MDHHS urges residents to get flu vaccine during upcoming season
Published 1:08 pm Tuesday, October 19, 2021
LANSING — The Michigan Department of Health and Human Services is urging Michiganders to get their flu vaccine as soon as possible to protect themselves and their communities from flu especially while continuing to battle COVID-19.
Getting a flu vaccine is critical this season because flu viruses and the virus that causes COVID-19 will likely be spreading simultaneously. Importantly, residents are able to get their COVID-19 vaccine at the same time as their flu vaccine. According to the CDC, those who are at higher risk for contracting flu are also at a higher risk for contracting COVID-19. Vaccinations for both COVID-19 and the flu are safe, effective strategies to protect ourselves and our communities from illness.
“I encourage every Michigander to get their flu shot as soon as possible to protect themselves and their loved ones,” said Gov. Gretchen Whitmer. “Last year, 3.5 million Michiganders got flu shots, and this year, I know that we can meet MDHHS’s statewide goal by bringing that number up to 4 million. Over the last 18 months, we’ve all seen just how critical vaccines are to keeping people safe from disease, and I want to thank every Michigander who has received their COVID-19 vaccine and flu shot. I have been fully vaccinated for COVID-19 and received my flu shot last week, and I hope you do too.”
The flu vaccine is the best way to reduce risk from the seasonal flu and its potential serious complications, officials said. Each year flu vaccination reduces the burden of influenza significantly in the United States preventing millions of illnesses and thousands of hospitalizations and deaths.
Last flu season, approximately 3.5 million people in Michigan received a flu vaccine as reported to the Michigan Care Improvement Registry. The state has set a goal of vaccinating a total of 4 million Michiganders for the 2021-2022 flu season.
“Everyone aged six months and up is recommended to receive a flu vaccination with rare exceptions, and we encourage them to do so as soon as possible,” said Dr. Natasha Bagdasarian, MDHHS chief medical executive. “There is an ample supply of flu vaccine available in many convenient locations from primary care providers to local pharmacies. We know these vaccines are safe and they protect vulnerable Michiganders.”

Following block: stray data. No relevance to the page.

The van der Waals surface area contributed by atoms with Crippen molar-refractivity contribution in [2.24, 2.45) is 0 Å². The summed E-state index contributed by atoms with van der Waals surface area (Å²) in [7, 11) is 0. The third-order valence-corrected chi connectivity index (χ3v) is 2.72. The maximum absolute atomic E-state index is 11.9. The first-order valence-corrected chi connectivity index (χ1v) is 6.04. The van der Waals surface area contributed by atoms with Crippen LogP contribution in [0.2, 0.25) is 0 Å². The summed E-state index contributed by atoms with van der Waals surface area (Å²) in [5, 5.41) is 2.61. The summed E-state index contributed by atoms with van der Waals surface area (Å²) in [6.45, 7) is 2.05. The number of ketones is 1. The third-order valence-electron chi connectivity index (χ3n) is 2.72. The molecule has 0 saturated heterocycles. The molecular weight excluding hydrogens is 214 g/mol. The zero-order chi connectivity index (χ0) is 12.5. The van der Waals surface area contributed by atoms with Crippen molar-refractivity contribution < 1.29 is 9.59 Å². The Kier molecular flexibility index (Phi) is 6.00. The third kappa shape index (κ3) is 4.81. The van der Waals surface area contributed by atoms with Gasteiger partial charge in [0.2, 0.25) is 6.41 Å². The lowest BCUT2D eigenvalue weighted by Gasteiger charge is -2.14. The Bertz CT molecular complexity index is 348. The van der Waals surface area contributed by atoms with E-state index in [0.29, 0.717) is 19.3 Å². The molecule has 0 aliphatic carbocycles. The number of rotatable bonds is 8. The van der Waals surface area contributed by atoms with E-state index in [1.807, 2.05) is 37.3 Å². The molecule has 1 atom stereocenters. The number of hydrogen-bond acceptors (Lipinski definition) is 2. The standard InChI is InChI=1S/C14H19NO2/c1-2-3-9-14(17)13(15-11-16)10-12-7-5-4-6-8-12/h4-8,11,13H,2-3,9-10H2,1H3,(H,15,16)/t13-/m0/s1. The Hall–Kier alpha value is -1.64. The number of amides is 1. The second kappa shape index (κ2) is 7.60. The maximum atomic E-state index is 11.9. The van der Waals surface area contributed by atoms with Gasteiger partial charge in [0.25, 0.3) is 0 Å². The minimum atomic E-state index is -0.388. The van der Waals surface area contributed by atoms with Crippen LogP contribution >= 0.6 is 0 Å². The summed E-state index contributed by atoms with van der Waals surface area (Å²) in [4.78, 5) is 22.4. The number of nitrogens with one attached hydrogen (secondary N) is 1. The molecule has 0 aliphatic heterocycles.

The 2020-2021 flu season was unique in many ways, resulting in historically low flu activity for the entire season. Public health professionals indicate that community mitigation measures related to the COVID-19 pandemic such as masking and social distancing and influenza vaccination could have contributed to the below-average amount of influenza cases last season.
However, during a typical flu season like the 2019-2020 flu season, the nation recorded 39 to 56 million estimated cases of the flu, 18 to 26 million medical visits due to the flu and nearly half a million flu hospitalizations. Despite its comparison to the common cold, the flu is a very serious and potentially deadly disease, especially for children, older people and people with chronic health conditions.
Flu vaccines are available now at local health departments, physician offices and pharmacies around the state. Find a location near you using the Vaccine Finder. Visit Michigan.gov/flu for more information or visit IVaccinate.org to find answers to your vaccine questions.